Retailers can also take this opportunity to point out the benefits of daily immune maintenance, to get customers in the habit of thinking about it and taking immune supplements. Immune modulators can help. Wakunaga’s Moducare, for instance, is a blend of plant sterols and sterolins that helps to balance the immune system, in order to avoid overworking it when not under a viral threat, while still supporting it.

And while customers are still looking at well-known ingredients that provide direct support, they’re also beginning to look at immune health from a holistic viewpoint, taking into account gut health, oral health, and stress, while taking a dive into herbal research to discover all their options.


Holistic Overview

Customers are looking for ways to support overall wellness, and thus bolster their immunity. Our experts pointed to a few categories they’ve seen on the rise.

Gut Health. The way to a customer’s immune system is through their stomach, according to IFF’s Lathrop Stern, who points out that 70% of the immune system is in the gut. She shares that customers are well aware of this: “In the midst of the global pandemic, we saw demand for probiotics skyrocket, with usage in the U.S. increasing by 66% from December 2019 to May 2020. Moving forward, it looks like the demand is here to stay. Indeed, the probiotics market is projected to reach $7.42 billion by 2024, with a CAGR of 4.4%.”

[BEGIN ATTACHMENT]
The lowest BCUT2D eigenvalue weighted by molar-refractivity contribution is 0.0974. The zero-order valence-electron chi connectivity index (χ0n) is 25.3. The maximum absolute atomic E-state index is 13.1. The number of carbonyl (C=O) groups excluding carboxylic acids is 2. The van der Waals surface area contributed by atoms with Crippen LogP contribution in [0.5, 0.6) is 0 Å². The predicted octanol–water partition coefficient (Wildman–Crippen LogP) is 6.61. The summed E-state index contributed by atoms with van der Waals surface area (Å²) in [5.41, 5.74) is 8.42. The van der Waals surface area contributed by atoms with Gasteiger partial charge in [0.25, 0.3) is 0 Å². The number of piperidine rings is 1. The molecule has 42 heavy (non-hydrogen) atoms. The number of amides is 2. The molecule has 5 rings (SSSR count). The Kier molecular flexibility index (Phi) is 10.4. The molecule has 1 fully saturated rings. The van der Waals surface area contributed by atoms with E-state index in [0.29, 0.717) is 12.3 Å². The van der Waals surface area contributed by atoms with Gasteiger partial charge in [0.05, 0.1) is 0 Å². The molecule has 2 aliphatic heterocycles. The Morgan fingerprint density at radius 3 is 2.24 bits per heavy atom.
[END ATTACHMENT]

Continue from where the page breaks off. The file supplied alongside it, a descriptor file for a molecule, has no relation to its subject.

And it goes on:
Retailers may need to work closely with their customers to choose the best product for each individual. “Personalized products that cater to a consumer’s personal immune health needs and life stage stand out on shelves and are more effective in the long run,” Lathrop Stern says. “From birth through old age, our immune systems and gut microbiota evolve—meaning probiotic strains for immune health are not ‘one-size-fits-all.’ Formulators must keep the user’s age and lifestyle in mind to deliver tailored results for consumer’s specific needs. By tapping into strain-specific benefits, brand owners can offer personalized, clinically demonstrated solutions that bolster consumers’ immune health and stand out on shelves.”

Lathrop Stern noted the ways in which different life stages require specific help:
  • Unborn babies are “essentially sterile,” she explains, making early bacterial exposure critical in shaping gut microbial communities; a strain like Lacticaseibacillus rhamnosus HN001 can help increase healthy bacteria levels in infants, and promote immune development with effects lasting for 11 years.
  • Toddlers, children, and teens are exposed to germs in daycares, schools, and after-school activities, making it important to choose a probiotic that inhibits pathogen growth while stimulating the immune response: Children experience, on average, five to six colds per year, twice as many as adults.